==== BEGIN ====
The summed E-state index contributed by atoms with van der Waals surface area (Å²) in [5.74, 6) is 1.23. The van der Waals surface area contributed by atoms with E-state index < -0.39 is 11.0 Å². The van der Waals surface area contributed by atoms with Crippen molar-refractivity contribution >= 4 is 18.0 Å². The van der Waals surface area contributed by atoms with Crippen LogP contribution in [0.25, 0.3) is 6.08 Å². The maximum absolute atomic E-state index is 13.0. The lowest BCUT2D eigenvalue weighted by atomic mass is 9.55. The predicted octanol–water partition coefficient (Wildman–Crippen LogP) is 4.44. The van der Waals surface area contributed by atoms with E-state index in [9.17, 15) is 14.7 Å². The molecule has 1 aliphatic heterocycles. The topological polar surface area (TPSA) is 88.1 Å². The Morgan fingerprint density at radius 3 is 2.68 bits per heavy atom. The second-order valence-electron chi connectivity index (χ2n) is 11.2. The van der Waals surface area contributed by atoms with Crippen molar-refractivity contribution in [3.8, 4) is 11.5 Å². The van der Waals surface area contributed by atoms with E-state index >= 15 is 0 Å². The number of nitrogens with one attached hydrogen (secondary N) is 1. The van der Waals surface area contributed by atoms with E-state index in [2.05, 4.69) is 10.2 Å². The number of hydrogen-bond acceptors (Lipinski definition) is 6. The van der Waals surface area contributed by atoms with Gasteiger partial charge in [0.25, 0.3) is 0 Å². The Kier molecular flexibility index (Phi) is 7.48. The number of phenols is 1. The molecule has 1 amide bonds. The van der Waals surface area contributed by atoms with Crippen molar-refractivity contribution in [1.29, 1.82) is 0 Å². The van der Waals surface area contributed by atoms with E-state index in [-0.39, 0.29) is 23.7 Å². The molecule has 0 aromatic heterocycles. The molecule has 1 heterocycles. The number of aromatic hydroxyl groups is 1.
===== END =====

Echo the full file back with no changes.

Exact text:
The summed E-state index contributed by atoms with van der Waals surface area (Å²) in [5.74, 6) is 1.23. The van der Waals surface area contributed by atoms with E-state index < -0.39 is 11.0 Å². The van der Waals surface area contributed by atoms with Crippen molar-refractivity contribution >= 4 is 18.0 Å². The van der Waals surface area contributed by atoms with Crippen LogP contribution in [0.25, 0.3) is 6.08 Å². The maximum absolute atomic E-state index is 13.0. The lowest BCUT2D eigenvalue weighted by atomic mass is 9.55. The predicted octanol–water partition coefficient (Wildman–Crippen LogP) is 4.44. The van der Waals surface area contributed by atoms with E-state index in [9.17, 15) is 14.7 Å². The molecule has 1 aliphatic heterocycles. The topological polar surface area (TPSA) is 88.1 Å². The Morgan fingerprint density at radius 3 is 2.68 bits per heavy atom. The second-order valence-electron chi connectivity index (χ2n) is 11.2. The van der Waals surface area contributed by atoms with Crippen molar-refractivity contribution in [3.8, 4) is 11.5 Å². The van der Waals surface area contributed by atoms with E-state index >= 15 is 0 Å². The number of nitrogens with one attached hydrogen (secondary N) is 1. The van der Waals surface area contributed by atoms with E-state index in [2.05, 4.69) is 10.2 Å². The number of hydrogen-bond acceptors (Lipinski definition) is 6. The van der Waals surface area contributed by atoms with Gasteiger partial charge in [0.25, 0.3) is 0 Å². The Kier molecular flexibility index (Phi) is 7.48. The number of phenols is 1. The molecule has 1 amide bonds. The van der Waals surface area contributed by atoms with Crippen molar-refractivity contribution in [1.29, 1.82) is 0 Å². The van der Waals surface area contributed by atoms with E-state index in [-0.39, 0.29) is 23.7 Å². The molecule has 0 aromatic heterocycles. The molecule has 1 heterocycles. The number of aromatic hydroxyl groups is 1.